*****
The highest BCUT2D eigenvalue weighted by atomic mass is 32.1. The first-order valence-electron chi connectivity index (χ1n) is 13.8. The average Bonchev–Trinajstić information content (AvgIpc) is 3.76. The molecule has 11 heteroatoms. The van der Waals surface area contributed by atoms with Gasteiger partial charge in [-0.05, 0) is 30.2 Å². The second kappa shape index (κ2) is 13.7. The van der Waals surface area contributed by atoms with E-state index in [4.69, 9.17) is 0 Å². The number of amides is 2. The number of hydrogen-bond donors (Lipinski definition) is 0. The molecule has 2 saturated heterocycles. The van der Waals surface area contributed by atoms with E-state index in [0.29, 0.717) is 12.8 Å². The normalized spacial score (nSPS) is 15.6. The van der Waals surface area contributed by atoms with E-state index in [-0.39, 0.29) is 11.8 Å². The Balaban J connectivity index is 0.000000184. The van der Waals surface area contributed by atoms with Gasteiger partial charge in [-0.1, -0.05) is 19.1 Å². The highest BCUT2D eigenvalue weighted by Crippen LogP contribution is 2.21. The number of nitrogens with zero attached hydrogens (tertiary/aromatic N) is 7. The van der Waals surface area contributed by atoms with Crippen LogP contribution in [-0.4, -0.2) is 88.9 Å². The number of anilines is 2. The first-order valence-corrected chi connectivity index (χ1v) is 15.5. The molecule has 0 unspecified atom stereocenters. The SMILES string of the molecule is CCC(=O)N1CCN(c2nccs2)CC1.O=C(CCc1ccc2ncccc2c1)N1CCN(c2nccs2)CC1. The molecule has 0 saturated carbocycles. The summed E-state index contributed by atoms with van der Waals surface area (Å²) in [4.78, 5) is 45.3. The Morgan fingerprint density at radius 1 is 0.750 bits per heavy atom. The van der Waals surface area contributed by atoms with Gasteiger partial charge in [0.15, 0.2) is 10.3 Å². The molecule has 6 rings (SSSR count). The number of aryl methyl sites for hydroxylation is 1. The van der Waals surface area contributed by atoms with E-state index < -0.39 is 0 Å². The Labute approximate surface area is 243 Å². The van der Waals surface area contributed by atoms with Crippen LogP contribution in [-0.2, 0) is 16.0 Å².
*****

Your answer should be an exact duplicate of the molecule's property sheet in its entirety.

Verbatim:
The highest BCUT2D eigenvalue weighted by atomic mass is 32.1. The first-order valence-electron chi connectivity index (χ1n) is 13.8. The average Bonchev–Trinajstić information content (AvgIpc) is 3.76. The molecule has 11 heteroatoms. The van der Waals surface area contributed by atoms with Gasteiger partial charge in [-0.05, 0) is 30.2 Å². The second kappa shape index (κ2) is 13.7. The van der Waals surface area contributed by atoms with E-state index in [4.69, 9.17) is 0 Å². The number of amides is 2. The number of hydrogen-bond donors (Lipinski definition) is 0. The molecule has 2 saturated heterocycles. The van der Waals surface area contributed by atoms with E-state index in [0.29, 0.717) is 12.8 Å². The normalized spacial score (nSPS) is 15.6. The van der Waals surface area contributed by atoms with E-state index in [-0.39, 0.29) is 11.8 Å². The Balaban J connectivity index is 0.000000184. The van der Waals surface area contributed by atoms with Gasteiger partial charge in [-0.1, -0.05) is 19.1 Å². The highest BCUT2D eigenvalue weighted by Crippen LogP contribution is 2.21. The number of nitrogens with zero attached hydrogens (tertiary/aromatic N) is 7. The van der Waals surface area contributed by atoms with Crippen LogP contribution in [-0.4, -0.2) is 88.9 Å². The number of anilines is 2. The first-order valence-corrected chi connectivity index (χ1v) is 15.5. The molecule has 0 unspecified atom stereocenters. The SMILES string of the molecule is CCC(=O)N1CCN(c2nccs2)CC1.O=C(CCc1ccc2ncccc2c1)N1CCN(c2nccs2)CC1. The molecule has 0 saturated carbocycles. The summed E-state index contributed by atoms with van der Waals surface area (Å²) in [4.78, 5) is 45.3. The Morgan fingerprint density at radius 1 is 0.750 bits per heavy atom. The van der Waals surface area contributed by atoms with Gasteiger partial charge in [0.15, 0.2) is 10.3 Å². The molecule has 6 rings (SSSR count). The number of aryl methyl sites for hydroxylation is 1. The van der Waals surface area contributed by atoms with E-state index < -0.39 is 0 Å². The Labute approximate surface area is 243 Å². The van der Waals surface area contributed by atoms with Crippen LogP contribution in [-0.2, 0) is 16.0 Å².